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Scientists sue to stop 'black hole' from sucking up Earth

A European court says the idea a new supercollider project could create a “celestial vacuum” and eventually consume the Earth is worth discussing, but the project can move forward on schedule anyway.

The Large Hadron Collider

At dispute is what could happen should planned experiments at the supercollider built near Geneva by the European Organization for Nuclear Research, or CERN, go awry when the massive atomic particle smasher is fired up about this time next week.

Several scientists led by spokesman Otto Rossler, a German chemist, have filed a case in the European Court of Human Rights seeking a delay in the project’s opening while the potential problems are studied further.

Rossler said in a report in the Telegraph that the sponsoring organization has admitted its work will create black holes – but it doesn’t think that will be a risk. He has another opinion.

“My own calculations have shown it is quite plausible that these little black holes survive and will grow exponentially and eat the planet from the inside. I have been calling for CERN to hold a safety conference to prove my conclusions wrong but they have not been willing,” he said.

WND also reported on an earlier lawsuit over whether the Large Hadron Collider in Switzerland, which is built to slam protons together at an unprecedented peak energy of 14 trillion electron volts, could spark, literally, the end of the world.

Critics at that time had filed a lawsuit against the U.S. government and the CERN. A hearing is scheduled later this week in the case.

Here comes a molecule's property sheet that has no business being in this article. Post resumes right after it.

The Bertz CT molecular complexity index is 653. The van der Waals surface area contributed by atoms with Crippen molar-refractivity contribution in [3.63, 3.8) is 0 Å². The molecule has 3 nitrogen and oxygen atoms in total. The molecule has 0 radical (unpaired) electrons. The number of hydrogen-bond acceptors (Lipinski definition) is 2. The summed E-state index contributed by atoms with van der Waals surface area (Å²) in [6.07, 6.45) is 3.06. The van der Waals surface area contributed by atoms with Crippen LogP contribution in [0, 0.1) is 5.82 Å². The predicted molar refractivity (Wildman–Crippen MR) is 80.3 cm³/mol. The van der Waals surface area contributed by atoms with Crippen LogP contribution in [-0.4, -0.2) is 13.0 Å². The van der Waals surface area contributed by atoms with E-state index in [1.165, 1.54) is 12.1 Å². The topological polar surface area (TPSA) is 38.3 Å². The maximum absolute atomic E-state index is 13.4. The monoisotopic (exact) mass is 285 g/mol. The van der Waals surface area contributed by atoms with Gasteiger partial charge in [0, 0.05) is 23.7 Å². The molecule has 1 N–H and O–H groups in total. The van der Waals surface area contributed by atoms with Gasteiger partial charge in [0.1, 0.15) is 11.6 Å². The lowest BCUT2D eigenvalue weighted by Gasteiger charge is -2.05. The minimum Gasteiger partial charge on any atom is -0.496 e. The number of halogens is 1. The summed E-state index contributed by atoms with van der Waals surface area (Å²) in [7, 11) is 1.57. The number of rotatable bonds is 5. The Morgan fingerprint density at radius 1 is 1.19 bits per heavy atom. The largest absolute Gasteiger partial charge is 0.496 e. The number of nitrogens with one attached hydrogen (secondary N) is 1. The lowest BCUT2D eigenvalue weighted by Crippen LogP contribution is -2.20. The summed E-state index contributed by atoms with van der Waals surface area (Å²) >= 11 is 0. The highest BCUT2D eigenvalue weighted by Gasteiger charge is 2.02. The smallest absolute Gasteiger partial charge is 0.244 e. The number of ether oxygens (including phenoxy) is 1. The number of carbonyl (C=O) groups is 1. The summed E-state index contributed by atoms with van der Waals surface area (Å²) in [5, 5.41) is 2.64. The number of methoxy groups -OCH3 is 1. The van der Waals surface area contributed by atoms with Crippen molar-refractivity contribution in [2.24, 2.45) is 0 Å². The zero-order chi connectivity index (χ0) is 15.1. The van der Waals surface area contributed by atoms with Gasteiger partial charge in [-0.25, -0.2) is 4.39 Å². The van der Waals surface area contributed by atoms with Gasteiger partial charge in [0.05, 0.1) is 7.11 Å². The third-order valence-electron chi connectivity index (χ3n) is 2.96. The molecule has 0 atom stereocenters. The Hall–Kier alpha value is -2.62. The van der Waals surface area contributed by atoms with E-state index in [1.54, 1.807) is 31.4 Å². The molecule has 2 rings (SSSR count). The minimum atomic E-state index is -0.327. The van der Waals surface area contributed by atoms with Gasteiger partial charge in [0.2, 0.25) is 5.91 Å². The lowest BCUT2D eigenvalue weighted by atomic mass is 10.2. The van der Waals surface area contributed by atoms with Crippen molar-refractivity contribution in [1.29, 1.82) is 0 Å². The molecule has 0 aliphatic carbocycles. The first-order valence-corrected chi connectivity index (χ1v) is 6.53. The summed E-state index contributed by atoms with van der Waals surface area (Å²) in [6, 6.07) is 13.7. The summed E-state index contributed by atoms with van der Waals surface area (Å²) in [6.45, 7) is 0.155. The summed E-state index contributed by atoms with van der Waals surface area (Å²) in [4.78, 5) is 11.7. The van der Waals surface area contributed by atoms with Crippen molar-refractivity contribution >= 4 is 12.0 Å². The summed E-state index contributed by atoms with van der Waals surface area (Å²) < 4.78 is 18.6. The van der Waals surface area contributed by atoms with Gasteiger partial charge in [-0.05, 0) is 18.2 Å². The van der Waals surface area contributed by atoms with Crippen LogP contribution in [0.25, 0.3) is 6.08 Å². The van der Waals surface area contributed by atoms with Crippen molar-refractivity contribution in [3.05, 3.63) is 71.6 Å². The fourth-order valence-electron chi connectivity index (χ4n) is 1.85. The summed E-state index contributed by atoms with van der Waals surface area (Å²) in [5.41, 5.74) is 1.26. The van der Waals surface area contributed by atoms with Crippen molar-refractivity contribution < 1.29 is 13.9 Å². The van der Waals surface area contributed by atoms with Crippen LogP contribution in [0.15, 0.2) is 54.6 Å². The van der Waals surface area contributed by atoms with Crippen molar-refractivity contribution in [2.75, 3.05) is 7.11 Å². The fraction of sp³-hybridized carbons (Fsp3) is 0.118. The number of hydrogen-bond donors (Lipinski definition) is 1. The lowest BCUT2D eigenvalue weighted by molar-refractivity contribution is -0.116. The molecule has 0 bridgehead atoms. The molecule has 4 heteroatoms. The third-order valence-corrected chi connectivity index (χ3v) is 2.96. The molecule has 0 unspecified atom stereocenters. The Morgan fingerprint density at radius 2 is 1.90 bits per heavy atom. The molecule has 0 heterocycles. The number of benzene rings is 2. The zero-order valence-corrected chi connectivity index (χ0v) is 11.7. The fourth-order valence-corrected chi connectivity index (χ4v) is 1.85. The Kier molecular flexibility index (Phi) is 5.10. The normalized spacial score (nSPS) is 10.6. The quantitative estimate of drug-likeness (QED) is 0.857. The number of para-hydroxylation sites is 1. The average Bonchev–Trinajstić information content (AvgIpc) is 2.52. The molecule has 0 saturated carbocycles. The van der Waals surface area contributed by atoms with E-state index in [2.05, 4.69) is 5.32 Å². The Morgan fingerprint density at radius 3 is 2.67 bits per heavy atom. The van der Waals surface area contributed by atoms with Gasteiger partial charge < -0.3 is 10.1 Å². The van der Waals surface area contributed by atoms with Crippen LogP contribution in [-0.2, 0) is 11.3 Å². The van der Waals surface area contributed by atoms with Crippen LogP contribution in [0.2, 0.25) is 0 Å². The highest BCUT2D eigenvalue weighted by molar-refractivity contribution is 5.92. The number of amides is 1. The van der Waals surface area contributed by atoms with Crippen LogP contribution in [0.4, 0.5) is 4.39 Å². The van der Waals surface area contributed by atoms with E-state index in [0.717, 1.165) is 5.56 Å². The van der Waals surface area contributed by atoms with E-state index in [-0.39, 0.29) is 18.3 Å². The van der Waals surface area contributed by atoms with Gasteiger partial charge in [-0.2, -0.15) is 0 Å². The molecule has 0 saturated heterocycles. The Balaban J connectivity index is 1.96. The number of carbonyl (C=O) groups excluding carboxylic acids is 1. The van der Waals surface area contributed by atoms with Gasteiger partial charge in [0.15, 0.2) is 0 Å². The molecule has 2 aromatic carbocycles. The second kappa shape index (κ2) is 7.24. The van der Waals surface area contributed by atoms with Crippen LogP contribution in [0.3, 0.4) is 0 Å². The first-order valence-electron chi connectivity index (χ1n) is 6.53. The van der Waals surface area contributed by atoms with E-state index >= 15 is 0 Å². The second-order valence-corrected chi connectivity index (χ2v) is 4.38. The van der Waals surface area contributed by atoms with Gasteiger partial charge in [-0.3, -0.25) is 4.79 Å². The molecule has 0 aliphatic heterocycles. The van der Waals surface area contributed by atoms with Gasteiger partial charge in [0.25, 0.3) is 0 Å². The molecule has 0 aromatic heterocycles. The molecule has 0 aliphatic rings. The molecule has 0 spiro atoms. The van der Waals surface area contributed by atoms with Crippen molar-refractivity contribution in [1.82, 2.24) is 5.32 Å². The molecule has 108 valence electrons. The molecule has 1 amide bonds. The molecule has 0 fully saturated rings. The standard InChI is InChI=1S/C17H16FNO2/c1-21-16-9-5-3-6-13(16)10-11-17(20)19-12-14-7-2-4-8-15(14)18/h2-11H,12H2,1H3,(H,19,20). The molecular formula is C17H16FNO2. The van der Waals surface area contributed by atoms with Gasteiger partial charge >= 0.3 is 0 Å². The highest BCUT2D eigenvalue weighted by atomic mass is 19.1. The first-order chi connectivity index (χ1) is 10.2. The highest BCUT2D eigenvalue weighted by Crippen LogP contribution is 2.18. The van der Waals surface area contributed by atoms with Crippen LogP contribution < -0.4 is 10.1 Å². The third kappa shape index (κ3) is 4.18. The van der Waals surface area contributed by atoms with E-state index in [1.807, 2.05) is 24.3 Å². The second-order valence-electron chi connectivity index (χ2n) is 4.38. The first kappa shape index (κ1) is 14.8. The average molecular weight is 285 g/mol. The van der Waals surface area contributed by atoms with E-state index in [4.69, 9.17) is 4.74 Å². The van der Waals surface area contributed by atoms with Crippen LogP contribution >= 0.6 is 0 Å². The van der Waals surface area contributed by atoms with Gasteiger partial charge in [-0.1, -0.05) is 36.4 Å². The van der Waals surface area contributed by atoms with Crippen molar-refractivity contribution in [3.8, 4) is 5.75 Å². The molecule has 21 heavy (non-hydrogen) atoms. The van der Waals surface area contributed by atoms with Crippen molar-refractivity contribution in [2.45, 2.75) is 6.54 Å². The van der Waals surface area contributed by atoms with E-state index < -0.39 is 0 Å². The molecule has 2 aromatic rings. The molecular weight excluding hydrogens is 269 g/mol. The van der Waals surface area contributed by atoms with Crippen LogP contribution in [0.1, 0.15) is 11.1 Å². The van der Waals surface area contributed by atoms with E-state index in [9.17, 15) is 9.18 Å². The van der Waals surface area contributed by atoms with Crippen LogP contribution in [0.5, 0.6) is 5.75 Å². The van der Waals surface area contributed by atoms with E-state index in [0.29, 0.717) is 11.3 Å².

Co-plaintiffs Walter Wagner and Luis Sancho said the collider could create black holes – or strangelets – that would grow and eventually consume Earth. A black hole is a region of space so dense that light cannot escape its gravitational pull. Scientists have not proved the existence of strangelets, a hypothetical cosmological object containing an exotic form of matter.

Physicists at CERN and similar research facilities dismiss the doomsday claims as nonsense.

And a spokeswoman for the European Court of Human Rights told the Telegraph the latest lawsuit, brought by Rossler and others, had been lodged but a petition for an emergency injunction against the project was rejected.

“There will therefore be no bar to CERN carrying out these experiments but the applicants can continue with this case here at the ECHR,” she said.

The goal of the project is to re-create the conditions scientists believe existed in a fraction of a second after the universe was created. They are looking for evidence of the building blocks of life.

The nearly $9 billion project has been funded by more than a dozen nations, and CERN spokesman James Gillies said “extensive safety assessments” have been completed.

“The Large Hadron Collider will not be producing anything that does not happen routinely in nature due to cosmic rays,” he told the Sunday Telegraph. “If they were dangerous we would know about it already.”

Other colliders already have been operating for years, but the CERN project is raising questions anew because of its size. It is a circular tunnel about 300 feet underground that runs for about 18 miles. The more than 5,000 magnets inside are expected to accelerate tiny particles almost to the speed of light, dispatching them around the tunnel in one-11,000th of a second, according to the Daily Mail.

The particles then will smash headon in collisions that will generate enough heat to melt a small car. Scientists hope the collisions will produce new scientific information.

Rossler said the scientists sought court help because CERN operators are not taking “all the precautions they should be in order to protect human life.”